Potential BlackIT Botnet Attacks Can Bring down IoT Devices
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Potential BlackIT Botnet Attacks Can Bring down IoT Devices

A group of researchers presented a concept malware called the BlackIoT botnet which can be used in targeted attacks against IoT devices on a global scale. Details about the threat are available in a keynote presentation presented at a security conference.




Researchers Propose That the Concept BlackIoT Botnet Can Be a Devastating Weapon

A group of researchers presented a new concept malware at the Usenix Security Symposium this week called the BlackIoT botnet. It is a theoretical offensive that is still not available as an executable code that can be used in real-world attacks. One of the proposed reasons for creating the theoretical model is the vast deployment of IoT devices both by end users and in business environments serving various purposes. There are three distinct attack types that are described in the synopsis giving information on how it can be implemented in an intrusion attempt. They range from basic attacks (manipulating single settings) to more complex device modifications.

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An important characteristic of the BlackIoT model is that its use can be targeted against critical infrastructure, example systems that can be manipulated include power grid systems and water control. The BlackIoT botnet can also trigger a network attack on consumer devices thereby triggering a sudden increase in power consumption. This indirect attack is based on a sabotage model that is another theoretical approach in causing widespread damage. Several simulations have been made proving that if implemented in a real-world scenario the impending damage would be worthy of preparing adequate defenses.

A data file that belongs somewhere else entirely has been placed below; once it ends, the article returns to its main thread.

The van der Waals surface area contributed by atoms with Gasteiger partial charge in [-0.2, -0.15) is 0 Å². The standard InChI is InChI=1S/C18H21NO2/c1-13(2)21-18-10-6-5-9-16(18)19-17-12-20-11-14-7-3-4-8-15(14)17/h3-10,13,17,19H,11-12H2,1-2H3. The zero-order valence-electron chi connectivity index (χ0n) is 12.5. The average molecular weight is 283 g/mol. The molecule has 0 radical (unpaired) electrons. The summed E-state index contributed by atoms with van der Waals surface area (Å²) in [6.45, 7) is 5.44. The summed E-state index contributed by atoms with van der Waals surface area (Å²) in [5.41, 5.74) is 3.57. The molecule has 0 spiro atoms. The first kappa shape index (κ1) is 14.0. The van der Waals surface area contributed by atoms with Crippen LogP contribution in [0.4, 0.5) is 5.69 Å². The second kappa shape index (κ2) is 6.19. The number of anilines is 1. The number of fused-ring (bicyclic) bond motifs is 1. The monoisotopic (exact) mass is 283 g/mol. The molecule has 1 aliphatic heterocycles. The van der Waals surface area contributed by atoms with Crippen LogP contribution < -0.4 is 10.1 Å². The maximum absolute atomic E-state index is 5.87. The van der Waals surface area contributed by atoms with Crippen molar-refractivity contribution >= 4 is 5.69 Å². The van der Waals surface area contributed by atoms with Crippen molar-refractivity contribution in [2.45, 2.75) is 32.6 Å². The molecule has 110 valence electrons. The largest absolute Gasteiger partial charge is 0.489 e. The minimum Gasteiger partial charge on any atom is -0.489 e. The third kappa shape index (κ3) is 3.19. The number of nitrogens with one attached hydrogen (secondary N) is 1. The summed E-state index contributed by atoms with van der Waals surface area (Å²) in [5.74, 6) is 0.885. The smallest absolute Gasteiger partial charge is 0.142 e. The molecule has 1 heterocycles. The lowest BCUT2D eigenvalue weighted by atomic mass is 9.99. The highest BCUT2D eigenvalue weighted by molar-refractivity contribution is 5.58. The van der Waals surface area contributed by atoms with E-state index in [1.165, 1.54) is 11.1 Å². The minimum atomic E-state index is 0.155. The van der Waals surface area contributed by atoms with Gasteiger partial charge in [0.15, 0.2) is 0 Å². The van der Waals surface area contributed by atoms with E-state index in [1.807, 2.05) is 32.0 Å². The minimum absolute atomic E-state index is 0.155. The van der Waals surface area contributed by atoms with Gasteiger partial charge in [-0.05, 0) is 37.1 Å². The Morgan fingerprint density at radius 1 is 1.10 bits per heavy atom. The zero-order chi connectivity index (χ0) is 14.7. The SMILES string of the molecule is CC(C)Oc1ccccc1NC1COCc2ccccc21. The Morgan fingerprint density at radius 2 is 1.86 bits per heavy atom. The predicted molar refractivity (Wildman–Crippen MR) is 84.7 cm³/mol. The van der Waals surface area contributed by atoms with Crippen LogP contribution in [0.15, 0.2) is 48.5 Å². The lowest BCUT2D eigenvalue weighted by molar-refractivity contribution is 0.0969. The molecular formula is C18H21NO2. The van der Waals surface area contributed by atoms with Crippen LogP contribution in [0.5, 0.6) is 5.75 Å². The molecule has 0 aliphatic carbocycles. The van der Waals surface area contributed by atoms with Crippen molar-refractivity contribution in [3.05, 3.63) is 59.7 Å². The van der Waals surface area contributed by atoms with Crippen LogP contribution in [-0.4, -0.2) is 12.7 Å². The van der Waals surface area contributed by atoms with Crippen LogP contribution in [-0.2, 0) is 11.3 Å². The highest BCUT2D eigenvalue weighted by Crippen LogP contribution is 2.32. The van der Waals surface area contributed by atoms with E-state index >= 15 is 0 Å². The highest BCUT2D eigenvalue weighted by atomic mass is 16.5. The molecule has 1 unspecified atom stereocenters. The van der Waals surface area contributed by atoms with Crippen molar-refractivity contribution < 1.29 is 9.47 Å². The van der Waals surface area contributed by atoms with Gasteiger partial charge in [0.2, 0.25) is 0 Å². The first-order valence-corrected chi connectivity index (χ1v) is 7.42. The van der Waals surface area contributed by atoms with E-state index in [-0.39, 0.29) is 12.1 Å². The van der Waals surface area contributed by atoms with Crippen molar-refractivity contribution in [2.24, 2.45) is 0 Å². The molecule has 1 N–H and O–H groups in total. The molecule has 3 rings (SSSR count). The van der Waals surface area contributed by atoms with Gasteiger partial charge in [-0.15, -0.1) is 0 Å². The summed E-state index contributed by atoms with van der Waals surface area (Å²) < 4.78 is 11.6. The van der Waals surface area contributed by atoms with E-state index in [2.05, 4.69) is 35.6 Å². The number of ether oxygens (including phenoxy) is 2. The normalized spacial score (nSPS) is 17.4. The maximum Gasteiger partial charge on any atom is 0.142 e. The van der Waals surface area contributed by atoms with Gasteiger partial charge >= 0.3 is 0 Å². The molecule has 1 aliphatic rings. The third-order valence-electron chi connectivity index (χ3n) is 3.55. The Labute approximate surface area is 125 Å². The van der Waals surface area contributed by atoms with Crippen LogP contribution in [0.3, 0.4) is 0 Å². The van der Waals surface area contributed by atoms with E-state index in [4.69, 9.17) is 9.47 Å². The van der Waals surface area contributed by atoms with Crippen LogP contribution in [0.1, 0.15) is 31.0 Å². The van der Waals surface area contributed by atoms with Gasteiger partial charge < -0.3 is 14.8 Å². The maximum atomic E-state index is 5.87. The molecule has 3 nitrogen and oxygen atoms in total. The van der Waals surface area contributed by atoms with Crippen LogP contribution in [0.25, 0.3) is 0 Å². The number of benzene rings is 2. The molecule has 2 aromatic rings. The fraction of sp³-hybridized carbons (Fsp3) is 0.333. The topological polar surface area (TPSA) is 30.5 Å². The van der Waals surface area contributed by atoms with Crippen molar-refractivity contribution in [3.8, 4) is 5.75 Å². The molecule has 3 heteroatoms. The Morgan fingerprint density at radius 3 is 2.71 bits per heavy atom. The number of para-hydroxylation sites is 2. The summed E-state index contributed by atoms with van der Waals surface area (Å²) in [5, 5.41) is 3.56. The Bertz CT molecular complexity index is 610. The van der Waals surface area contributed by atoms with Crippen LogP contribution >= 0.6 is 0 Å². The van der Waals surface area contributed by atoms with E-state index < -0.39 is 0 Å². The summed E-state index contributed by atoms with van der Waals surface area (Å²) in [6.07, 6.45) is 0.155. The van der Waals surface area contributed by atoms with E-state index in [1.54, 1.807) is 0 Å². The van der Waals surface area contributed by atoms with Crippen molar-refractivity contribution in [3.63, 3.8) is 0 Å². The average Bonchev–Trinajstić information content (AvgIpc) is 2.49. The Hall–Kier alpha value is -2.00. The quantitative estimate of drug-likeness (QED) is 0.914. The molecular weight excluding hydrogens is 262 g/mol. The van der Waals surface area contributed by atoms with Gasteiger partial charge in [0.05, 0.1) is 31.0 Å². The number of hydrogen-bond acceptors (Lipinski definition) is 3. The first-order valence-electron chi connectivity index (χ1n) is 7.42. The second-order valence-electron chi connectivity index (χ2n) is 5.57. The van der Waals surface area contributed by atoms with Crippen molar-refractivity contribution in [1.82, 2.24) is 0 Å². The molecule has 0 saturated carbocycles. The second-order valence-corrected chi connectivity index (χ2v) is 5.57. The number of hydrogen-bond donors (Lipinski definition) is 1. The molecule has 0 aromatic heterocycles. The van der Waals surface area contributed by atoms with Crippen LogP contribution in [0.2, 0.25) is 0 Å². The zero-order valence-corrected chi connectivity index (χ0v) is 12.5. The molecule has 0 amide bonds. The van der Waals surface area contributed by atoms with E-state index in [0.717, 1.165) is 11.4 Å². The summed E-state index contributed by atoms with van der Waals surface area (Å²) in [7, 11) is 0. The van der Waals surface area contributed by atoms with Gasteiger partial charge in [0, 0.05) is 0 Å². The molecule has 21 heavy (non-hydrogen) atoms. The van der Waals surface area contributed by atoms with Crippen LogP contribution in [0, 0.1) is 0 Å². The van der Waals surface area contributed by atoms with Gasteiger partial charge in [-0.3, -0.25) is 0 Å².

There are several factors that are required in order to amass the required power to take out whole networks of IoT devices: a large number of infected hosts that can leverage the malicious botnet. For higher efficiency the hosts should be located in the same geographic area. Another set of factors include the fact that it would take some time (for certain IoT equipment) to take them down. Adaptive network security can block such attempts automatically if configured properly.

The described within attack is called Manipulation of demand via IoT shortened to MadIoT. Using the simulations the attacks can result both in local outages and large-scale blackouts. An alternative effect is the increase of operating costs of a power grid which can drive the expenses in the electricity market.

The research paper can be downloaded from this address.

Martin Beltov

Martin graduated with a degree in Publishing from Sofia University. As a cyber security enthusiast he enjoys writing about the latest threats and mechanisms of intrusion.

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